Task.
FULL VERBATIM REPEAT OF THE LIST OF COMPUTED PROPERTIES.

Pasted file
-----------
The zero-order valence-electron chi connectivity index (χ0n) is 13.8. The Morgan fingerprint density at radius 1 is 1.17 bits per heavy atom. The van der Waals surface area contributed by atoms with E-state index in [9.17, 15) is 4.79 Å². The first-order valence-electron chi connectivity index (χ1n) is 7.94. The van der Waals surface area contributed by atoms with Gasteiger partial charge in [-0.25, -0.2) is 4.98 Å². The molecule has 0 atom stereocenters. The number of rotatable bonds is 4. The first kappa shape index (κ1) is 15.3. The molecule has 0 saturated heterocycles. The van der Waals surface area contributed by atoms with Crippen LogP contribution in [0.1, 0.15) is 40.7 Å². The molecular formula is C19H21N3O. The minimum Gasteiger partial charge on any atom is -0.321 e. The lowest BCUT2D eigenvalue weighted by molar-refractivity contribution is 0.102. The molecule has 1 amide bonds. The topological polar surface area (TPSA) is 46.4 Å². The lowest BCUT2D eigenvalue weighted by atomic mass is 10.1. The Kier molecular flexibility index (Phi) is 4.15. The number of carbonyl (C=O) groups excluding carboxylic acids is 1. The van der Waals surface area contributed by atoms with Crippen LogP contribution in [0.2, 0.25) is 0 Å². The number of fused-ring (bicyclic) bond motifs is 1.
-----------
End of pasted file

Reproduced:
The zero-order valence-electron chi connectivity index (χ0n) is 13.8. The Morgan fingerprint density at radius 1 is 1.17 bits per heavy atom. The van der Waals surface area contributed by atoms with E-state index in [9.17, 15) is 4.79 Å². The first-order valence-electron chi connectivity index (χ1n) is 7.94. The van der Waals surface area contributed by atoms with Gasteiger partial charge in [-0.25, -0.2) is 4.98 Å². The molecule has 0 atom stereocenters. The number of rotatable bonds is 4. The first kappa shape index (κ1) is 15.3. The molecule has 0 saturated heterocycles. The van der Waals surface area contributed by atoms with Crippen LogP contribution in [0.1, 0.15) is 40.7 Å². The molecular formula is C19H21N3O. The minimum Gasteiger partial charge on any atom is -0.321 e. The lowest BCUT2D eigenvalue weighted by molar-refractivity contribution is 0.102. The molecule has 1 amide bonds. The topological polar surface area (TPSA) is 46.4 Å². The lowest BCUT2D eigenvalue weighted by atomic mass is 10.1. The Kier molecular flexibility index (Phi) is 4.15. The number of carbonyl (C=O) groups excluding carboxylic acids is 1. The van der Waals surface area contributed by atoms with Crippen LogP contribution in [0.2, 0.25) is 0 Å². The number of fused-ring (bicyclic) bond motifs is 1.